This 400 year-old saint's story won big at a Rome film festival

Credit: Unplash.
Credit: Unplash.

.- When EWTN director James Kelty produced a film about the first Native American saint Kateri Tekakwitha, he didn’t know that it would be recognized at one of the largest Catholic film festivals in the world.

The 2015 film “Kateri” was awarded the Capax Dei Foundation Award at the seventh-annual Mirabile Dictus film festival in Rome, Italy last week.

“I am very grateful to have received the Capax Dei award – it means 'space for God.' I think that says it all,” Kelty told CNA.

“It’s a recognition of all our work, and we knew it was a success, but it’s nice to get an acknowledgment. And this is for all the people who worked so hard on the film.”

The movie follows the story of Kateri Tekakwitha, a 17th century Mohawk native living in Canada who converted to the Catholic faith through the example of Jesuit missionaries.

“Kateri is the story of a woman of great force and power. Although she only lived 24 years, her life was so impactful with those she lived with, that by the time she died she was already a legend,” Kelty said.

“We thought that Kateri would be a wonderful subject,” he said, adding that her life beautifully illustrated the work of the early Catholic Church in North America.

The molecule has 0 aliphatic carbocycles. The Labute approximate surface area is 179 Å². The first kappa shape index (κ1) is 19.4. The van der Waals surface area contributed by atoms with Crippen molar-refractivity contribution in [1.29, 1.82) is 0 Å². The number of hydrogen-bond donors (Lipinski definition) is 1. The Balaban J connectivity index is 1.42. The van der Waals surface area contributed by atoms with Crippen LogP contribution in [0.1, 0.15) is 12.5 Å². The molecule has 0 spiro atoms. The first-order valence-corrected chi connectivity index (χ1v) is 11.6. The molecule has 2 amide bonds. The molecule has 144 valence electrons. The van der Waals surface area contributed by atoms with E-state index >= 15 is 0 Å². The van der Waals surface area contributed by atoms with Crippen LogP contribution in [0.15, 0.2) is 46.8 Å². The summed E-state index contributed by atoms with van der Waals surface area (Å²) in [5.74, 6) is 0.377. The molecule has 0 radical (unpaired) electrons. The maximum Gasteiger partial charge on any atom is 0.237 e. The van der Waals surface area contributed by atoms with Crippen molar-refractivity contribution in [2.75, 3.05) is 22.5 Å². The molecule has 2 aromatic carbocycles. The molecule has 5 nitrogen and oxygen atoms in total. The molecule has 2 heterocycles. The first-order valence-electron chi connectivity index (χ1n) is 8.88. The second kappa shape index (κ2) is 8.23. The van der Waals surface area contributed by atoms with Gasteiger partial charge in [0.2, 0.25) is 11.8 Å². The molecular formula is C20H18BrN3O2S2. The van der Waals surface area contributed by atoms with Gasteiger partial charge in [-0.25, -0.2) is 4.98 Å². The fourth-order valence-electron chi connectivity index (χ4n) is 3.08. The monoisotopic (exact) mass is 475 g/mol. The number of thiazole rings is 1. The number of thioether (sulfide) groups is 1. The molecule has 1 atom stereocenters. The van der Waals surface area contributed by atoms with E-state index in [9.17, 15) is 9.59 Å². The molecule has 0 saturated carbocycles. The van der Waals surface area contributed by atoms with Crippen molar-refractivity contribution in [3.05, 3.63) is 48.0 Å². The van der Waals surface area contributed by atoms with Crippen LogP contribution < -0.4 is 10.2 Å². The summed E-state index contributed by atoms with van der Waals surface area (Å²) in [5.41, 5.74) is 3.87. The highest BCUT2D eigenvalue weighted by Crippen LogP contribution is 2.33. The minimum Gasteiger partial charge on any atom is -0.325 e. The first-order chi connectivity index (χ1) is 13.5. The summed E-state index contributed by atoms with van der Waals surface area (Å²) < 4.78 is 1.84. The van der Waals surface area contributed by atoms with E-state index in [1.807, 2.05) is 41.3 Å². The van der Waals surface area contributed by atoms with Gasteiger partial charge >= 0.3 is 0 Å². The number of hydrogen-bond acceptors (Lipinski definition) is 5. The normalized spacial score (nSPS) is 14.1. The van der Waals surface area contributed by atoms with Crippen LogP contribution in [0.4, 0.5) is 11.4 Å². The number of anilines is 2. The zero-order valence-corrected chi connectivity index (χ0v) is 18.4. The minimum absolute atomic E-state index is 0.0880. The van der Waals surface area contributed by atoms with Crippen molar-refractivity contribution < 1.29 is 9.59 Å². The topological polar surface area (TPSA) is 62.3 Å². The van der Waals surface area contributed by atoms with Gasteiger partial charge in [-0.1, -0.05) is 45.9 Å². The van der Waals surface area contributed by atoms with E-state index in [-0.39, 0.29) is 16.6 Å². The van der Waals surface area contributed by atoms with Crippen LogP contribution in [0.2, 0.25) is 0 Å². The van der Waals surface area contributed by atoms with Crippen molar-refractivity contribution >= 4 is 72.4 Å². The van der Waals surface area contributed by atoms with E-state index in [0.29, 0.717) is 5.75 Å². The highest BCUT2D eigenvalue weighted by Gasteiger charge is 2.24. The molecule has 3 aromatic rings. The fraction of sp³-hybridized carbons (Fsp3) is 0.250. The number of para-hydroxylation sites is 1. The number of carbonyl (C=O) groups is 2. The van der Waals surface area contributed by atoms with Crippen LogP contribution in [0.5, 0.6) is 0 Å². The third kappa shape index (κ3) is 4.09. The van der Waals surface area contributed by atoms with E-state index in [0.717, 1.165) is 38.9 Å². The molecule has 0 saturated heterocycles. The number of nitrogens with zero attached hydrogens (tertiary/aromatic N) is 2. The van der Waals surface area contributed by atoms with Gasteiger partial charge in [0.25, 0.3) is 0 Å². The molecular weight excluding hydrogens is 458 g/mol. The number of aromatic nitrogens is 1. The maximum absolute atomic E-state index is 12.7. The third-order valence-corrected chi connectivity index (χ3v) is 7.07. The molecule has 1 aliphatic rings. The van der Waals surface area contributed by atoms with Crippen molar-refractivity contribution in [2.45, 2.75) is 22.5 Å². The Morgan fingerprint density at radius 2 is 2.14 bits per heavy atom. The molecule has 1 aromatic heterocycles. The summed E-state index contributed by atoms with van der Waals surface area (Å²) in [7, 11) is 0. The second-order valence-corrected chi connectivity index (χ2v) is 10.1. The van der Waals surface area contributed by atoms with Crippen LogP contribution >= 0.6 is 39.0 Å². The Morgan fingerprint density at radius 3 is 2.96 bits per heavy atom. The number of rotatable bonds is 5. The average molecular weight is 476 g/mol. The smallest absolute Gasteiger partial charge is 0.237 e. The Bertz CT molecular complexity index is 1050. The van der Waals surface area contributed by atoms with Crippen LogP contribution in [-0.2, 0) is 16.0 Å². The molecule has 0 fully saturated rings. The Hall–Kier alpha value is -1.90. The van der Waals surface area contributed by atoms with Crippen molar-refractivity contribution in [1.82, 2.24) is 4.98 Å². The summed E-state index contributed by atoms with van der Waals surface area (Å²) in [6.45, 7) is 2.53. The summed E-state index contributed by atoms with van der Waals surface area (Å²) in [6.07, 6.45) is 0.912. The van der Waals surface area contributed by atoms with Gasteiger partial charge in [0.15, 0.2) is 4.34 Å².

“Kateri” took about two years to produce, which included research, writing, location scouting, filming and post-production. EWTN started the project in 2013 and it officially aired in 2015.

It was among over a thousand other films from all over the world entered at Mirabile Dictus. The festival’s founder Liana Marabini was particularly touched by Kateri’s story and called the film a beautiful expression of the Catholic faith.

“I was really impressed by the beauty of the script and the fact that Kateri was explained with all her story – she’s very inspiring through her faith and her strength,” Marabini told CNA.

“It has a very high technical quality and beautiful performing of the actors and beautiful places,” she said.

According to Marabini, “Mirabile Dictus” is an expression from the bible that means “beautiful to say.” She founded the international film festival in 2010 under the Pontifical Council for Culture as an outlet for Catholic filmmakers to unite faith and beauty.

“A film has something to say for our faith in order to improve our lives. The purpose of the festival is to improve people’s lives through evangelization,” Marabini said.

She said “Kateri” was given the Capax Dei Foundation Award for it’s reflection on evangelization, and because it “answers the need of beauty in the faith.”

Kelty hopes the film will inspire young women and parents through Kateri’s universal journey of heroism and adversity.

“Kateri is someone who had to find her identity in a very complex society and changing world, and that’s what women today have to do,” he noted.

“And I hope it’s going to appeal to people who enjoy a good, historical epic story and I think we’ve got one here.”

Tags: Saints, Catholic News, Catholic film, Kateri Tekakwitha